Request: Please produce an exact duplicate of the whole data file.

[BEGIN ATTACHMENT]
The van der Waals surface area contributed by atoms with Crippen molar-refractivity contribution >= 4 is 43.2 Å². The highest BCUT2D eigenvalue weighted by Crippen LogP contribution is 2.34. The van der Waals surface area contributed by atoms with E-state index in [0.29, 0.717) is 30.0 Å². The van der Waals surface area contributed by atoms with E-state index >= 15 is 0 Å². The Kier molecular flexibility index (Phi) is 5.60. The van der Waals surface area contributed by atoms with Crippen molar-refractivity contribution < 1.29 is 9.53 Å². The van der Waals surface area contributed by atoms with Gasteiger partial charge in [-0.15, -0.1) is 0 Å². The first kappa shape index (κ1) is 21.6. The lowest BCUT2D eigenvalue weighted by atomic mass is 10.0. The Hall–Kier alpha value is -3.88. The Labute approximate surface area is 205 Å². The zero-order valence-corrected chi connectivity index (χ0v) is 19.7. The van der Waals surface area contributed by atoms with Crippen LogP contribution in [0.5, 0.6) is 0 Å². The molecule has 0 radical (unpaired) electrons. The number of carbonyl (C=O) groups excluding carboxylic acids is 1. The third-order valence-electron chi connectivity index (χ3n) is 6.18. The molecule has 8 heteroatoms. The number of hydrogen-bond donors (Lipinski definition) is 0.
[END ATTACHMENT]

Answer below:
The van der Waals surface area contributed by atoms with Crippen molar-refractivity contribution >= 4 is 43.2 Å². The highest BCUT2D eigenvalue weighted by Crippen LogP contribution is 2.34. The van der Waals surface area contributed by atoms with E-state index in [0.29, 0.717) is 30.0 Å². The van der Waals surface area contributed by atoms with E-state index >= 15 is 0 Å². The Kier molecular flexibility index (Phi) is 5.60. The van der Waals surface area contributed by atoms with Crippen molar-refractivity contribution < 1.29 is 9.53 Å². The van der Waals surface area contributed by atoms with Gasteiger partial charge in [-0.15, -0.1) is 0 Å². The first kappa shape index (κ1) is 21.6. The lowest BCUT2D eigenvalue weighted by atomic mass is 10.0. The Hall–Kier alpha value is -3.88. The Labute approximate surface area is 205 Å². The zero-order valence-corrected chi connectivity index (χ0v) is 19.7. The van der Waals surface area contributed by atoms with Crippen LogP contribution in [0.5, 0.6) is 0 Å². The molecule has 0 radical (unpaired) electrons. The number of carbonyl (C=O) groups excluding carboxylic acids is 1. The third-order valence-electron chi connectivity index (χ3n) is 6.18. The molecule has 8 heteroatoms. The number of hydrogen-bond donors (Lipinski definition) is 0.